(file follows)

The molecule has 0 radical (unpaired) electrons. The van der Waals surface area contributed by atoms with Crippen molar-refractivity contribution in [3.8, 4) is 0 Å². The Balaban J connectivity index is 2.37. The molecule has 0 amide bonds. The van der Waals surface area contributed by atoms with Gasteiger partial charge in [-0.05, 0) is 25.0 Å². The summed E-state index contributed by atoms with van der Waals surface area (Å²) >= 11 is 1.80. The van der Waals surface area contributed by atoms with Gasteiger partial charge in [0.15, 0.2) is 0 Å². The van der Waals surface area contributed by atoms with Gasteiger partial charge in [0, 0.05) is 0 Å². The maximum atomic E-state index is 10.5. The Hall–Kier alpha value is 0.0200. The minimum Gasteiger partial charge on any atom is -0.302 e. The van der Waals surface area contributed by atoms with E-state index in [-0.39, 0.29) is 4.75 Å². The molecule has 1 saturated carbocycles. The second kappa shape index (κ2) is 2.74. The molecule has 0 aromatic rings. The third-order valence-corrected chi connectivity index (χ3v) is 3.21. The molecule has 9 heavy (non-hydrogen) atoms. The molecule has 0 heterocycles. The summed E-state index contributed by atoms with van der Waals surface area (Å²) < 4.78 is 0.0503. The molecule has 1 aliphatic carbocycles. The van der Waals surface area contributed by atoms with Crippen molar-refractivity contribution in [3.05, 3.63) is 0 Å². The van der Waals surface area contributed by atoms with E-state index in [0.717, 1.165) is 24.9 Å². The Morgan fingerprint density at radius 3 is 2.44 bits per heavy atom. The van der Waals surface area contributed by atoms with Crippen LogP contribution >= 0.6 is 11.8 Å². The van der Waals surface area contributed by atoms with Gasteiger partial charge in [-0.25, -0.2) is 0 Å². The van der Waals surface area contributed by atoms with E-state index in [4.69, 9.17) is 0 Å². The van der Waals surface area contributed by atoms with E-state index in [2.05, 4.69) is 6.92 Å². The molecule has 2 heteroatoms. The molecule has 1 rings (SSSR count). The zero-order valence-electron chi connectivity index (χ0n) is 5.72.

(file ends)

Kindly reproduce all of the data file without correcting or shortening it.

The molecule has 0 radical (unpaired) electrons. The van der Waals surface area contributed by atoms with Crippen molar-refractivity contribution in [3.8, 4) is 0 Å². The Balaban J connectivity index is 2.37. The molecule has 0 amide bonds. The van der Waals surface area contributed by atoms with Gasteiger partial charge in [-0.05, 0) is 25.0 Å². The summed E-state index contributed by atoms with van der Waals surface area (Å²) >= 11 is 1.80. The van der Waals surface area contributed by atoms with Gasteiger partial charge in [0.15, 0.2) is 0 Å². The van der Waals surface area contributed by atoms with Gasteiger partial charge in [0, 0.05) is 0 Å². The maximum atomic E-state index is 10.5. The Hall–Kier alpha value is 0.0200. The minimum Gasteiger partial charge on any atom is -0.302 e. The van der Waals surface area contributed by atoms with E-state index in [-0.39, 0.29) is 4.75 Å². The molecule has 1 saturated carbocycles. The second kappa shape index (κ2) is 2.74. The molecule has 0 aromatic rings. The third-order valence-corrected chi connectivity index (χ3v) is 3.21. The molecule has 9 heavy (non-hydrogen) atoms. The molecule has 0 heterocycles. The summed E-state index contributed by atoms with van der Waals surface area (Å²) < 4.78 is 0.0503. The molecule has 1 aliphatic carbocycles. The van der Waals surface area contributed by atoms with Crippen molar-refractivity contribution in [3.05, 3.63) is 0 Å². The van der Waals surface area contributed by atoms with E-state index in [0.717, 1.165) is 24.9 Å². The Morgan fingerprint density at radius 3 is 2.44 bits per heavy atom. The van der Waals surface area contributed by atoms with Crippen LogP contribution >= 0.6 is 11.8 Å². The van der Waals surface area contributed by atoms with Gasteiger partial charge in [-0.25, -0.2) is 0 Å². The van der Waals surface area contributed by atoms with E-state index in [4.69, 9.17) is 0 Å². The van der Waals surface area contributed by atoms with E-state index in [2.05, 4.69) is 6.92 Å². The molecule has 2 heteroatoms. The molecule has 1 rings (SSSR count). The zero-order valence-electron chi connectivity index (χ0n) is 5.72.